That Gov. John Hickenlooper has failed in his leadership role as Governor of Colorado is not so much for a lack of trying, but rather a mismatch of his talents to the demands of the office; or, so The Washington Post alludes to in their opening paragraph:
If there is a ribbon to cut anywhere in the state of Colorado, whether on a refurbished park or a new bridge or a new school, chances are good that Gov. John Hickenlooper (D) will be there. Democrats and Republicans alike in this swing state say he acts like a mayor as much as a governor, showing up at every opportunity to congratulate a town or city on their latest project. After two terms leading Denver, he knows how to be a mayor. [the Peak’s emphasis]
The unsaid, logical flipside to those last few words— “he knows how to be a mayor” – is that Hick doesn’t know how to be a Governor. Hick wouldn’t be the first person promoted to a job just a level too high for what their natural abilities can cover. How could he know that presiding over a deeply Democratic city like Denver wouldn’t translate to the far corners of a state half the size of France? Perhaps he didn’t even own a map.
Now, like a man destined for a career in the minor leagues who shouldn’t get called up to the majors, Hickenlooper’s attempt to swing above his weight only results in many unforced errors:
[A]llies and opponents alike say, a series of missteps and bouts of seeming indecision have sent Hickenlooper’s approval and favorability ratings plummeting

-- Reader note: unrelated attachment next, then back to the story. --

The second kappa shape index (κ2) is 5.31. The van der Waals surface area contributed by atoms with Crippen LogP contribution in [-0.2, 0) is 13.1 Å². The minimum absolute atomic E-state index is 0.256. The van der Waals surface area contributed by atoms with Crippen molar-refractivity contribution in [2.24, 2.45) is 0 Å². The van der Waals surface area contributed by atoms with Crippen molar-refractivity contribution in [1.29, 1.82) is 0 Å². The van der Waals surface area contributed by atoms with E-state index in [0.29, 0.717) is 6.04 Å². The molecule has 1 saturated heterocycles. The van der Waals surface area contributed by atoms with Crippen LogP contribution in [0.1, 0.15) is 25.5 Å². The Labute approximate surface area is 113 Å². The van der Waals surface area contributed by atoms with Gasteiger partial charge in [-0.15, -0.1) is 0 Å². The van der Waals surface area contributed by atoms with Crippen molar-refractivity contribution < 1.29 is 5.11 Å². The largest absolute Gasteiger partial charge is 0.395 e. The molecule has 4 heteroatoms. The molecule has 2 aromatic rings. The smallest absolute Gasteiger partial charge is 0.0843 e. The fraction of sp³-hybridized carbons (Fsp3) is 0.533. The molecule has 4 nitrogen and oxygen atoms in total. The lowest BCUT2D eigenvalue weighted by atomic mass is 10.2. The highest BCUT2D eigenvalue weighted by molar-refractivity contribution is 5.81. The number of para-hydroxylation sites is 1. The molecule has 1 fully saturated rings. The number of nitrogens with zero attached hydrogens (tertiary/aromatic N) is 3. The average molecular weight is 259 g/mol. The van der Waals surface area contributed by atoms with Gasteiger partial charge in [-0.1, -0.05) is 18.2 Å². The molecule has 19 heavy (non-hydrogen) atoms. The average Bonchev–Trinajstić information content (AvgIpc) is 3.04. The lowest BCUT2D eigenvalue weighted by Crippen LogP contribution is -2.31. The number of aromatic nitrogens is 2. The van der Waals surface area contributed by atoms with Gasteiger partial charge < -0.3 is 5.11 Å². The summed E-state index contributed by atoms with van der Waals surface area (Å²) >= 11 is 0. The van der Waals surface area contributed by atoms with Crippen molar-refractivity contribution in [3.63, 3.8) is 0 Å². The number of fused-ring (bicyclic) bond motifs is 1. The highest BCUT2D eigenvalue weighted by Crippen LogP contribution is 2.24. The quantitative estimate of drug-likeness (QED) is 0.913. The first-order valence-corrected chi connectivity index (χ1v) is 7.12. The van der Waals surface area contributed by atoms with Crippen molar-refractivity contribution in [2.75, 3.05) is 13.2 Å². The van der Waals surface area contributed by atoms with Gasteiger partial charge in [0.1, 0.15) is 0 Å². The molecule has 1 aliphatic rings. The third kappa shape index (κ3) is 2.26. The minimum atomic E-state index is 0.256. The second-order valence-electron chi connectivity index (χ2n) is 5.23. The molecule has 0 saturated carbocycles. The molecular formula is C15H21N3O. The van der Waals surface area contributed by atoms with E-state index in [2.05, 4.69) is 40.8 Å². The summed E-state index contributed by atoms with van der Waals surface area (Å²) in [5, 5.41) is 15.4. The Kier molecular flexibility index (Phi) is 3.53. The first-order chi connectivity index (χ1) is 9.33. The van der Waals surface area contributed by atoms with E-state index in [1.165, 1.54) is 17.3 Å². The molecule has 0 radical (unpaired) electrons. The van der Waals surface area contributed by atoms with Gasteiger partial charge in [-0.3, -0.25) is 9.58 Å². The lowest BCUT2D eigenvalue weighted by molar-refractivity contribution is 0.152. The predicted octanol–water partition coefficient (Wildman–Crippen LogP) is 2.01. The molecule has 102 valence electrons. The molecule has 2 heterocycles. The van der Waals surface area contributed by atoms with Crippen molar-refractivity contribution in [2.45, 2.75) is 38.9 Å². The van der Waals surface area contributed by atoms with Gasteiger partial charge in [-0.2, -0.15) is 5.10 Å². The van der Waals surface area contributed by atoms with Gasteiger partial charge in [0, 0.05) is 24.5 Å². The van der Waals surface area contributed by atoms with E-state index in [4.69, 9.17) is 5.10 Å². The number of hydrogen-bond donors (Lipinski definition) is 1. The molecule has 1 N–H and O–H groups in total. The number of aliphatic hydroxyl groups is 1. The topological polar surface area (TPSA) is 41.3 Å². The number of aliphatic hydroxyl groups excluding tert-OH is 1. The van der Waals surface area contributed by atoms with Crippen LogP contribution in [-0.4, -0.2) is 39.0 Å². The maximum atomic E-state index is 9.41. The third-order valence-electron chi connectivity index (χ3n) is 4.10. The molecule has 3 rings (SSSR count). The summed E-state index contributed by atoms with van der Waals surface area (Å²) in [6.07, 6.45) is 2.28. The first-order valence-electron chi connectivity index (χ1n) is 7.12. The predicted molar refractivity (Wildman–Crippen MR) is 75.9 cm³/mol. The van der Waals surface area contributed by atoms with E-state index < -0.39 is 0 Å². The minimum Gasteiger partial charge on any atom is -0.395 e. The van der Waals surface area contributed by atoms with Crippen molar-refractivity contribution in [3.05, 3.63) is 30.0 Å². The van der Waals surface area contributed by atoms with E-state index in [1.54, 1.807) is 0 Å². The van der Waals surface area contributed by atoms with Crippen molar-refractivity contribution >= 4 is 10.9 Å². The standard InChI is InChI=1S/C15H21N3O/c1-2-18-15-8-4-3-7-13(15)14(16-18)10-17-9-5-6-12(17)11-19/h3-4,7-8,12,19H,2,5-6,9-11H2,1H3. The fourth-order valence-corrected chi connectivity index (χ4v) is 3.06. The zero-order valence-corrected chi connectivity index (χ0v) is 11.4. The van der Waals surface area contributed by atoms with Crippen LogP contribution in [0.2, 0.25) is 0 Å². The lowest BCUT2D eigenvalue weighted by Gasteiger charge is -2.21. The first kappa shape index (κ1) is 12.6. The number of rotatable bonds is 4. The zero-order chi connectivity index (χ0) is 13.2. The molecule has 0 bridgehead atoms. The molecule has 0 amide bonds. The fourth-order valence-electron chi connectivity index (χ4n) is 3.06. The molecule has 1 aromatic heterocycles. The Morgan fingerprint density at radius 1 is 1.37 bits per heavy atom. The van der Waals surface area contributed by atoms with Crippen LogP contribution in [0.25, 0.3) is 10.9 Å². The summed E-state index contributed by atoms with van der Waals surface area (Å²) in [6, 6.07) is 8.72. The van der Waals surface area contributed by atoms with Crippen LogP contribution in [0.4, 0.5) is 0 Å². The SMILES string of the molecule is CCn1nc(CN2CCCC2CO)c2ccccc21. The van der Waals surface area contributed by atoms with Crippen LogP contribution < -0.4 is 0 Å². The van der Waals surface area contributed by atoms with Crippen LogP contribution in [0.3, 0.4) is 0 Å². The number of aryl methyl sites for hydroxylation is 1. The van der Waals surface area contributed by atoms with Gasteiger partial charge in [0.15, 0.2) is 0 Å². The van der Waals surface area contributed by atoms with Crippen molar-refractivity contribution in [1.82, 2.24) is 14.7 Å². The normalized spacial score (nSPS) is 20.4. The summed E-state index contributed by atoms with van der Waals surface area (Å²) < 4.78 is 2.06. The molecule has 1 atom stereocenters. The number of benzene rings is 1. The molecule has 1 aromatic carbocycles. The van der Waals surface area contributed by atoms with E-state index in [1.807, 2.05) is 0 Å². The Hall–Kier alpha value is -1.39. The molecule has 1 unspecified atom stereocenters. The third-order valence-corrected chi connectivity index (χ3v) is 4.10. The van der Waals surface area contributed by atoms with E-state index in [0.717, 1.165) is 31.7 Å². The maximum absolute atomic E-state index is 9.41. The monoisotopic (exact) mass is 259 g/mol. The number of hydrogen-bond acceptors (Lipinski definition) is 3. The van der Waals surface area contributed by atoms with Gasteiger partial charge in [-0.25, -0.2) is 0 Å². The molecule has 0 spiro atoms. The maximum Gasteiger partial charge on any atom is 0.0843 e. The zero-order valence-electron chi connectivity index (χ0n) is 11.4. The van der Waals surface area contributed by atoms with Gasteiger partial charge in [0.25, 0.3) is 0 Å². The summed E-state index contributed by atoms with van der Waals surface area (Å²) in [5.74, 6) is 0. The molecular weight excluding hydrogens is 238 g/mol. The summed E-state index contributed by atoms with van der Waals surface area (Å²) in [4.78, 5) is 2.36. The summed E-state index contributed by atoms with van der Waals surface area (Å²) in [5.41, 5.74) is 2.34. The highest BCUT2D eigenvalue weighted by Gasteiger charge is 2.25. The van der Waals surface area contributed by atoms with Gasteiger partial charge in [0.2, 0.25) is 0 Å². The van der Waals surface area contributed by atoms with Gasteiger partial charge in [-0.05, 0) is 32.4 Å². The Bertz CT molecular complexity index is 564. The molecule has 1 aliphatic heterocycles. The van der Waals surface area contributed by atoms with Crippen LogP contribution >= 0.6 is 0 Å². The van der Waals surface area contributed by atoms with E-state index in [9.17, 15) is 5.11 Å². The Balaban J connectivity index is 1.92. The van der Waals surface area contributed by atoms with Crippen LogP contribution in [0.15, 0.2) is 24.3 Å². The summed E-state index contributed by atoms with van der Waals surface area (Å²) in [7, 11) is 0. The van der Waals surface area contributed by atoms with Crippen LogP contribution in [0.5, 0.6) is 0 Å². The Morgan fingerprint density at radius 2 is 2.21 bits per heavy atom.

Colorado political experts, including several close to the governor himself, say the issue has been Hickenlooper’s difficulty showing decisive leadership, especially on a few high-profile issues. [the Peak’s emphasis]
Among the many issues the not-ready-for-primetime Governor failed to lead on were the Dunlap decision, the debacle he made of the gun laws, and a refusal by him to reign in an out-of-control, extremely liberal legislature in 2013, where, despite being the most liberal legislature in Colorado history, Hickenlooper did not veto a single bill.
See, as Governor, the number one leader for all of Colorado, one is sometimes called upon to make the tough decisions, decisions where one must pick a winner and loser, decisions where splitting the difference is not an option. Hickenlooper has proved over the last four years, he will do everything in his power to avoid such a responsibility.
As Governor, Hickenlooper is more “pass the buck” than “the buck stops here.” Colorado can’t afford four more years of such ineffective leadership.